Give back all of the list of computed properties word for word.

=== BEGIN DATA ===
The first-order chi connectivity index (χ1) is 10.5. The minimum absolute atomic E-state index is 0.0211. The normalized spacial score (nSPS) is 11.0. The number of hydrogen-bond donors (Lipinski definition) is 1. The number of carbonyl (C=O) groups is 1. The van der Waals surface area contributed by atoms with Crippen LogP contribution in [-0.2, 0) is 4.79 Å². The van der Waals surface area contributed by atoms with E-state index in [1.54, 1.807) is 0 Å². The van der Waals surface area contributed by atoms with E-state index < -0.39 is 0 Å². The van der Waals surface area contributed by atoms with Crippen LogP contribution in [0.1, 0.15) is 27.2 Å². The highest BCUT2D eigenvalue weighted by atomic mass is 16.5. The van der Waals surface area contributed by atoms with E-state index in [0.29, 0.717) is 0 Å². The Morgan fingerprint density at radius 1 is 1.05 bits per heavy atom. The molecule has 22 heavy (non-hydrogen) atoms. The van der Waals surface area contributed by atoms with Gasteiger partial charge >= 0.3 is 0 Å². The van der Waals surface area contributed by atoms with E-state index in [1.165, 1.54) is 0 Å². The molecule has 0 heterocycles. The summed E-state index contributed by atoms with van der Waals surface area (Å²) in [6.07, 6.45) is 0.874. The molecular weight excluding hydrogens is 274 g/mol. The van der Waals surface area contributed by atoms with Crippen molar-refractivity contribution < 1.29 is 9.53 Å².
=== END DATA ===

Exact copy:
The first-order chi connectivity index (χ1) is 10.5. The minimum absolute atomic E-state index is 0.0211. The normalized spacial score (nSPS) is 11.0. The number of hydrogen-bond donors (Lipinski definition) is 1. The number of carbonyl (C=O) groups is 1. The van der Waals surface area contributed by atoms with Crippen LogP contribution in [-0.2, 0) is 4.79 Å². The van der Waals surface area contributed by atoms with E-state index in [1.54, 1.807) is 0 Å². The van der Waals surface area contributed by atoms with E-state index < -0.39 is 0 Å². The van der Waals surface area contributed by atoms with Crippen LogP contribution in [0.1, 0.15) is 27.2 Å². The highest BCUT2D eigenvalue weighted by atomic mass is 16.5. The van der Waals surface area contributed by atoms with E-state index in [0.29, 0.717) is 0 Å². The Morgan fingerprint density at radius 1 is 1.05 bits per heavy atom. The molecule has 22 heavy (non-hydrogen) atoms. The van der Waals surface area contributed by atoms with Gasteiger partial charge >= 0.3 is 0 Å². The van der Waals surface area contributed by atoms with E-state index in [1.165, 1.54) is 0 Å². The molecule has 0 heterocycles. The summed E-state index contributed by atoms with van der Waals surface area (Å²) in [6.07, 6.45) is 0.874. The molecular weight excluding hydrogens is 274 g/mol. The van der Waals surface area contributed by atoms with Crippen molar-refractivity contribution < 1.29 is 9.53 Å².